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This is what Jack Welch did at GE in the 80s, firing 10% of management every year. It's not universally derided as an HR/Management policy. I mean, it's pretty much the entire premise of the TV show "The Apprentice," no?

Pro: http://www.cogmap.com/blog/2009/11/12/force-ranking-to-fire-...

Con: http://www.missionmindedmanagement.com/where-jack-welch-got-...




It bears mentioning that the long view of GE's history is becoming increasingly unkind to Jack Welch. He's starting to look pretty bad and short sighted in many respects. His legend has already been cemented, though, so I doubt anyone will care.


>firing 10% of management every year

that is completely different. All stack ranking mentioned so far was about employees. Firing 10% of management every year have real potential to improve morale.


I had a lot of respect for GE until not that long ago, but I think that after things like these (http://accounting.smartpros.com/x67325.xml) we shouldn't take this company very seriously. They're just crooks like the rest of Wall Street.


Maybe I missed it, but your 'pro' article doesn't link to the study that is referenced. I would like to see what kind of work the people were doing who were tossed. For example, in my experience most companies have way too many middle management. In that scenario it makes sense to cut no matter what so go ahead and use some performance metric (and definitely don't wait a year to do it).

Then you have rank and file employees are are actually doing the work. Even in a relatively low skill position the company might have to put in 1-2 months of training to have an employee functioning. Unless the employee is completely horrible (in which case they should be fired anyway, and if this keeps happening hiring practices should be analyzed), from a cost standpoint it makes more sense to coach them to do better rather than remove them.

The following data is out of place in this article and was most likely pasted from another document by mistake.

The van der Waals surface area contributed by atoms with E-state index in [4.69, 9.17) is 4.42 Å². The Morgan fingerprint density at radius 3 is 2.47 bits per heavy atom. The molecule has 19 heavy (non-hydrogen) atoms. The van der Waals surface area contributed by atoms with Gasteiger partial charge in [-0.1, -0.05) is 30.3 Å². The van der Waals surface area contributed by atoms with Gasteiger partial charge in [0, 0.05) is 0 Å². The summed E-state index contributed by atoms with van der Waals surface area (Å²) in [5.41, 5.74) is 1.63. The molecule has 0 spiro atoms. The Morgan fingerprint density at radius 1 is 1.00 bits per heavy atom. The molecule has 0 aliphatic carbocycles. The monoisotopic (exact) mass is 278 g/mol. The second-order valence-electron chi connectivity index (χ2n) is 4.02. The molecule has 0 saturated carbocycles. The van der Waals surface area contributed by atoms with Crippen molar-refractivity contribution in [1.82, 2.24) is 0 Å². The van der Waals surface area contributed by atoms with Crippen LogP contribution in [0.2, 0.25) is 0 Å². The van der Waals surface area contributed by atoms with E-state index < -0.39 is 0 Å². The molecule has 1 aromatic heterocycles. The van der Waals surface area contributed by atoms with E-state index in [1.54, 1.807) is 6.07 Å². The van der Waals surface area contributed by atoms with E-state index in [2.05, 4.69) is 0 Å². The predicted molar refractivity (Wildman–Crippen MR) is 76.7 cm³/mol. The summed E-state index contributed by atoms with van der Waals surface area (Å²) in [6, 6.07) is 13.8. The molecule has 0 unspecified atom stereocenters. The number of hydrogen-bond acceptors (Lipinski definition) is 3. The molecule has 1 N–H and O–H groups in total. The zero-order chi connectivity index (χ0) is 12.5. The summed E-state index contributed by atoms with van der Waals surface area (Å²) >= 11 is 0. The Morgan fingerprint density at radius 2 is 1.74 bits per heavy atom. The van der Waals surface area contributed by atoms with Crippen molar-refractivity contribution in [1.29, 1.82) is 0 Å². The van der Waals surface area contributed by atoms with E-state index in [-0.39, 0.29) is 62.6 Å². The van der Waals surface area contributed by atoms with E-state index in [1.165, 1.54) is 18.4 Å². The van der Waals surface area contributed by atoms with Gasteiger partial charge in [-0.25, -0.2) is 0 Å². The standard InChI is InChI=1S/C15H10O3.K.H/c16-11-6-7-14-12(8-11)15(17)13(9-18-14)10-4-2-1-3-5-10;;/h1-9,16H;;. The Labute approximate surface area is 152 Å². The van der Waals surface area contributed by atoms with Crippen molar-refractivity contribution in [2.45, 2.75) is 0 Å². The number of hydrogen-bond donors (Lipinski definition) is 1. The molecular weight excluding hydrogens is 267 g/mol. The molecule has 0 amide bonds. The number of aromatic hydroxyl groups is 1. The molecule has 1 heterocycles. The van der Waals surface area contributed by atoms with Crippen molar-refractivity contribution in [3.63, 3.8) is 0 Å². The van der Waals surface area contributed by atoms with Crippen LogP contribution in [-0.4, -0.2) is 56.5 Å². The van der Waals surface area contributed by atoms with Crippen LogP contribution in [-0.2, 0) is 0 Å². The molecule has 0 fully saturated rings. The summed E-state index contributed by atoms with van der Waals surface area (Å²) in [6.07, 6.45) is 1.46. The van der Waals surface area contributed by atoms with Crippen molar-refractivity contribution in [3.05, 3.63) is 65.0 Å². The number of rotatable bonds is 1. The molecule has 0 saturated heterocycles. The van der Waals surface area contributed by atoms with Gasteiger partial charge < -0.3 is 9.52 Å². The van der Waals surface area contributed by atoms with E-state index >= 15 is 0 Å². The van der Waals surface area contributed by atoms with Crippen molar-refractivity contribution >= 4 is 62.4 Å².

In higher skill positions it makes even less sense to just cut the bottom unless the bottom is doing very poorly. In that case they should have been cut prior to ranking. Where I work now we don't expect someone to get fully up to speed until they have been in our codebase for 3-6 months. If we constantly ranked, fired, and hired again we would only have a few good people at the top end doing all of the work and simply churning money on the bottom end. We might find a superstar who displaces the top, but does that mean you want to fire your previous tops? They were doing fine, and presumably still are, until the superstar showed up.

Again, I have no problem with ranking people or with firing people for poor performance. The problem is picking an arbitrary line and firing people who fall below it even if their raw performance is acceptable.




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